Government officials and journalists at a newspaper in southern China are reported to have reached a tentative deal to end a week-long standoff over government media censorship.
Though many details of the agreement remain unclear, reports said editors who had gone on strike have agreed to return to work and will publish the next edition of the Southern Weekly
as usual on Thursday.
Quoting sources close to the negotiations, some reports said staff who walked off the job would not face punishment and the government would agree to loosen press controls that many journalists saw as excessive.
Doug Young, a journalism professor at Fudan University in Shanghai, says that the apparent concessions were likely the best possible outcome for the journalists.
"I would call it maybe a small victory, because it doesn't sound like they won any concrete concessions," says Young. "Getting this sort of a broader more vague promise probably represents the best they could have hoped for in this particular instance."
The dispute began last week when censors blocked an editorial urging political reform, and replaced it with one praising the Communist Party. It soon turned into a nationwide online protest against China's strict media censorship, with celebrities and other public figures expressing their support for the paper.
On Wednesday, a small group of protesters gathered for a third straight day outside the Southern Weekly
in Guangzhou to protest censorship. One of the protesters, Xiao Qingshan, said he wants wider reforms to the country's media.
"We want freedom of speech to air our real voice," he says. "If we always have censorship and the media face shutdown every day, the media become a tool to cheat the people. Is there any hope for our country?"
On Tuesday, minor scuffles broke out between free-speech protesters and Communist Party supporters, who carried red flags and posters of Chairman Mao.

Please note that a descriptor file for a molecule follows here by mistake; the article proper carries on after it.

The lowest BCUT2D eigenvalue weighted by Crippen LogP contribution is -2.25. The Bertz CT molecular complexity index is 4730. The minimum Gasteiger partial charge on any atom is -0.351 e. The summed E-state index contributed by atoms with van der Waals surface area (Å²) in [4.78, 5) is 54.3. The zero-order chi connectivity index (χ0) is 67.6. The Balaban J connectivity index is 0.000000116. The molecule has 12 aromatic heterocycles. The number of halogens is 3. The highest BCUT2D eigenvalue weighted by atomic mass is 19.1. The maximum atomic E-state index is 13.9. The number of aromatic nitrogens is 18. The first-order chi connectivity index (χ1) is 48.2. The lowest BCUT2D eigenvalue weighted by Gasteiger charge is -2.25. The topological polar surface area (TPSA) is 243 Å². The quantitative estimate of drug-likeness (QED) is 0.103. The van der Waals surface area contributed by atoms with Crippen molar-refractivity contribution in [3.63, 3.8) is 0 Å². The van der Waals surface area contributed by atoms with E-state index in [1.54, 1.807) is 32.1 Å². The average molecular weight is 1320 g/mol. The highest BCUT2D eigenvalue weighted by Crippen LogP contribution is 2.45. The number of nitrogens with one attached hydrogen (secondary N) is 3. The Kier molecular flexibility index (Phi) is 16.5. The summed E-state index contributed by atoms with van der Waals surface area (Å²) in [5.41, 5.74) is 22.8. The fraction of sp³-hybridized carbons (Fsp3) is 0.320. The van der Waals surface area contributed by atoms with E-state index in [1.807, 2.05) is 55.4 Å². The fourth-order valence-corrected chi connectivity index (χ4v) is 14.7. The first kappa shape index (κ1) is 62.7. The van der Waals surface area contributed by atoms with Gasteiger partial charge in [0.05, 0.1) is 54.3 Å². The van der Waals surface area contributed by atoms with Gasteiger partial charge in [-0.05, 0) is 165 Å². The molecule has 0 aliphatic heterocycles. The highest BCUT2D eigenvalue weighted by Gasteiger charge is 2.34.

The protesters called for the resignation of Tuo Zhen, the provincial propaganda chief, who they blamed for changing the editorial and overseeing other strict censorship measures. Many observers said Beijing was unlikely to make such a huge concession.
Any possible concessions made by the government under the tentative agreement remain unclear, partly because Southern Weekly
staff have reportedly been told not to discuss the case with foreign media. When contacted by VOA, staff at the paper's Beijing and Guangzhou offices said they were not in a position to discuss the situation.
The controversy has also reportedly widened to include another paper with a progressive reputation. Several unconfirmed reports suggest Dai Zegeng, the editor of the Beijing News, resigned after being forced to publish a state media editorial blaming the controversy on "external activists." Although the Beijing News did publish the editorial, it was placed near the back of the paper.
There were other signs suggesting Beijing had no intention of handing the rebel journalists any broad concessions. A leaked Central Propaganda Department directive circulating online suggests that "hostile foreign forces" were responsible for the dispute, and insisted that government control of the media is an "unwavering basic principle."